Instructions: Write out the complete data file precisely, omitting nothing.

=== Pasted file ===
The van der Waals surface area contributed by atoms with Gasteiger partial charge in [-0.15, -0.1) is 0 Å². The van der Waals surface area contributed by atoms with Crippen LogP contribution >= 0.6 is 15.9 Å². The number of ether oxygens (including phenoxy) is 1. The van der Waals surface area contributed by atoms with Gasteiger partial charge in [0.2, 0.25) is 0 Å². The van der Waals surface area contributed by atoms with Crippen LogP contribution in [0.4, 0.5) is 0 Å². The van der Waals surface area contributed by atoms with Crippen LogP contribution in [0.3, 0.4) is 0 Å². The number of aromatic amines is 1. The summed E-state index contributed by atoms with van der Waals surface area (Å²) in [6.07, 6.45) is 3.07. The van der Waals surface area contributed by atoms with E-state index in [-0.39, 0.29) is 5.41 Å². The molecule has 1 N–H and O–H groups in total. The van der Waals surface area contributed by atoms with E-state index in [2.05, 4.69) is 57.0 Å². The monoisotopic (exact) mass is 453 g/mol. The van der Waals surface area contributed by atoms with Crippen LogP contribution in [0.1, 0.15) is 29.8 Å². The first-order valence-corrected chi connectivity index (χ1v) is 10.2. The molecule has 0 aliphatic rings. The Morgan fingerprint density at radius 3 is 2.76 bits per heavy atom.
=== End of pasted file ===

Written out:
The van der Waals surface area contributed by atoms with Gasteiger partial charge in [-0.15, -0.1) is 0 Å². The van der Waals surface area contributed by atoms with Crippen LogP contribution >= 0.6 is 15.9 Å². The number of ether oxygens (including phenoxy) is 1. The van der Waals surface area contributed by atoms with Gasteiger partial charge in [0.2, 0.25) is 0 Å². The van der Waals surface area contributed by atoms with Crippen LogP contribution in [0.4, 0.5) is 0 Å². The van der Waals surface area contributed by atoms with Crippen LogP contribution in [0.3, 0.4) is 0 Å². The number of aromatic amines is 1. The summed E-state index contributed by atoms with van der Waals surface area (Å²) in [6.07, 6.45) is 3.07. The van der Waals surface area contributed by atoms with E-state index in [-0.39, 0.29) is 5.41 Å². The molecule has 1 N–H and O–H groups in total. The van der Waals surface area contributed by atoms with E-state index in [2.05, 4.69) is 57.0 Å². The monoisotopic (exact) mass is 453 g/mol. The van der Waals surface area contributed by atoms with Crippen LogP contribution in [0.1, 0.15) is 29.8 Å². The first-order valence-corrected chi connectivity index (χ1v) is 10.2. The molecule has 0 aliphatic rings. The Morgan fingerprint density at radius 3 is 2.76 bits per heavy atom.